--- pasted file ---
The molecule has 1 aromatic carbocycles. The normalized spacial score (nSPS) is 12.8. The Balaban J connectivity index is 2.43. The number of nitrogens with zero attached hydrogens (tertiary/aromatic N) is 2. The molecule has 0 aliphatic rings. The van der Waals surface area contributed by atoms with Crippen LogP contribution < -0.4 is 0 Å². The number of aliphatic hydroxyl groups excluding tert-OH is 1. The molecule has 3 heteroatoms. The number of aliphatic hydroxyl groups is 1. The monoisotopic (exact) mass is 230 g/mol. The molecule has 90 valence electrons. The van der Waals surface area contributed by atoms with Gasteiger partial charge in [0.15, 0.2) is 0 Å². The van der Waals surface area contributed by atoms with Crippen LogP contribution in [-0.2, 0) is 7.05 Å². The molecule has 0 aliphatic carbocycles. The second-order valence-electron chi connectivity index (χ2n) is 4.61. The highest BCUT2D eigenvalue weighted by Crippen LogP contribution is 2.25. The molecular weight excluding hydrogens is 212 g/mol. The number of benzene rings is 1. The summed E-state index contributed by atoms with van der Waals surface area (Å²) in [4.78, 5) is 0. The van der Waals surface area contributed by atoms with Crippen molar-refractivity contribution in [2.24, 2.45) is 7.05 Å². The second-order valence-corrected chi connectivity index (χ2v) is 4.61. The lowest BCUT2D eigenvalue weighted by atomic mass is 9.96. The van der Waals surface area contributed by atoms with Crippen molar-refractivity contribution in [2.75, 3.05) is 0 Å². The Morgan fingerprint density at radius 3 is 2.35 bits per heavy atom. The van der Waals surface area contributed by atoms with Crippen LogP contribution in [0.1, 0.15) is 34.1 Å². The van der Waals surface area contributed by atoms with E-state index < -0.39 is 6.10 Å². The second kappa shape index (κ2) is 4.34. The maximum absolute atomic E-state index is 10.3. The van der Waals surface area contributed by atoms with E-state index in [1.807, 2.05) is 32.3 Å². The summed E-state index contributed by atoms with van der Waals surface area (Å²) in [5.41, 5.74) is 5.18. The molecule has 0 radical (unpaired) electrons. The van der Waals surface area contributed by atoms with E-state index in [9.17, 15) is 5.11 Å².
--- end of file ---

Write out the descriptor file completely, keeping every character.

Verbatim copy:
The molecule has 1 aromatic carbocycles. The normalized spacial score (nSPS) is 12.8. The Balaban J connectivity index is 2.43. The number of nitrogens with zero attached hydrogens (tertiary/aromatic N) is 2. The molecule has 0 aliphatic rings. The van der Waals surface area contributed by atoms with Crippen LogP contribution < -0.4 is 0 Å². The number of aliphatic hydroxyl groups excluding tert-OH is 1. The molecule has 3 heteroatoms. The number of aliphatic hydroxyl groups is 1. The monoisotopic (exact) mass is 230 g/mol. The molecule has 90 valence electrons. The van der Waals surface area contributed by atoms with Gasteiger partial charge in [0.15, 0.2) is 0 Å². The van der Waals surface area contributed by atoms with Crippen LogP contribution in [-0.2, 0) is 7.05 Å². The molecule has 0 aliphatic carbocycles. The second-order valence-electron chi connectivity index (χ2n) is 4.61. The highest BCUT2D eigenvalue weighted by Crippen LogP contribution is 2.25. The molecular weight excluding hydrogens is 212 g/mol. The number of benzene rings is 1. The summed E-state index contributed by atoms with van der Waals surface area (Å²) in [4.78, 5) is 0. The van der Waals surface area contributed by atoms with Crippen molar-refractivity contribution in [2.24, 2.45) is 7.05 Å². The second-order valence-corrected chi connectivity index (χ2v) is 4.61. The lowest BCUT2D eigenvalue weighted by atomic mass is 9.96. The van der Waals surface area contributed by atoms with Crippen molar-refractivity contribution in [2.75, 3.05) is 0 Å². The Morgan fingerprint density at radius 3 is 2.35 bits per heavy atom. The van der Waals surface area contributed by atoms with Crippen LogP contribution in [0.1, 0.15) is 34.1 Å². The van der Waals surface area contributed by atoms with E-state index < -0.39 is 6.10 Å². The second kappa shape index (κ2) is 4.34. The maximum absolute atomic E-state index is 10.3. The van der Waals surface area contributed by atoms with E-state index in [1.807, 2.05) is 32.3 Å². The summed E-state index contributed by atoms with van der Waals surface area (Å²) in [5.41, 5.74) is 5.18. The molecule has 0 radical (unpaired) electrons. The van der Waals surface area contributed by atoms with E-state index in [9.17, 15) is 5.11 Å².